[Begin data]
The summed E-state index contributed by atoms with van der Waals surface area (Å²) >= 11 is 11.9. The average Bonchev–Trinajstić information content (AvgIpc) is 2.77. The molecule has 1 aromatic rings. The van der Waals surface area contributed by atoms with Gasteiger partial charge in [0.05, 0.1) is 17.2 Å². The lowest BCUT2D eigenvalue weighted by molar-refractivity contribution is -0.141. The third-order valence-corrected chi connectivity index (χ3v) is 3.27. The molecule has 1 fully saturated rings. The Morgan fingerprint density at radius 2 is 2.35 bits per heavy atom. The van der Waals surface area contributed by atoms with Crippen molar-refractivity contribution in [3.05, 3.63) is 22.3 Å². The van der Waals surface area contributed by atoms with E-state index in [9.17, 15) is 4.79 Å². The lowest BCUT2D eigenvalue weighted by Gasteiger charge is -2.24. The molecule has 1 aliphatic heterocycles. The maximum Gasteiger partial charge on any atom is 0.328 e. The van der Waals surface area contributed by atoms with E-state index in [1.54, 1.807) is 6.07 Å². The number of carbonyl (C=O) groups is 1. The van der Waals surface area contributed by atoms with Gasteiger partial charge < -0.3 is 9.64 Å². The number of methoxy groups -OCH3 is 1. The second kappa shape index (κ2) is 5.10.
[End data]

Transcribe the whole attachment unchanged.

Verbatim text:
The summed E-state index contributed by atoms with van der Waals surface area (Å²) >= 11 is 11.9. The average Bonchev–Trinajstić information content (AvgIpc) is 2.77. The molecule has 1 aromatic rings. The van der Waals surface area contributed by atoms with Gasteiger partial charge in [0.05, 0.1) is 17.2 Å². The lowest BCUT2D eigenvalue weighted by molar-refractivity contribution is -0.141. The third-order valence-corrected chi connectivity index (χ3v) is 3.27. The molecule has 1 fully saturated rings. The Morgan fingerprint density at radius 2 is 2.35 bits per heavy atom. The van der Waals surface area contributed by atoms with Crippen molar-refractivity contribution in [3.05, 3.63) is 22.3 Å². The van der Waals surface area contributed by atoms with E-state index in [9.17, 15) is 4.79 Å². The lowest BCUT2D eigenvalue weighted by Gasteiger charge is -2.24. The molecule has 1 aliphatic heterocycles. The maximum Gasteiger partial charge on any atom is 0.328 e. The van der Waals surface area contributed by atoms with E-state index in [1.54, 1.807) is 6.07 Å². The number of carbonyl (C=O) groups is 1. The van der Waals surface area contributed by atoms with Gasteiger partial charge < -0.3 is 9.64 Å². The number of methoxy groups -OCH3 is 1. The second kappa shape index (κ2) is 5.10.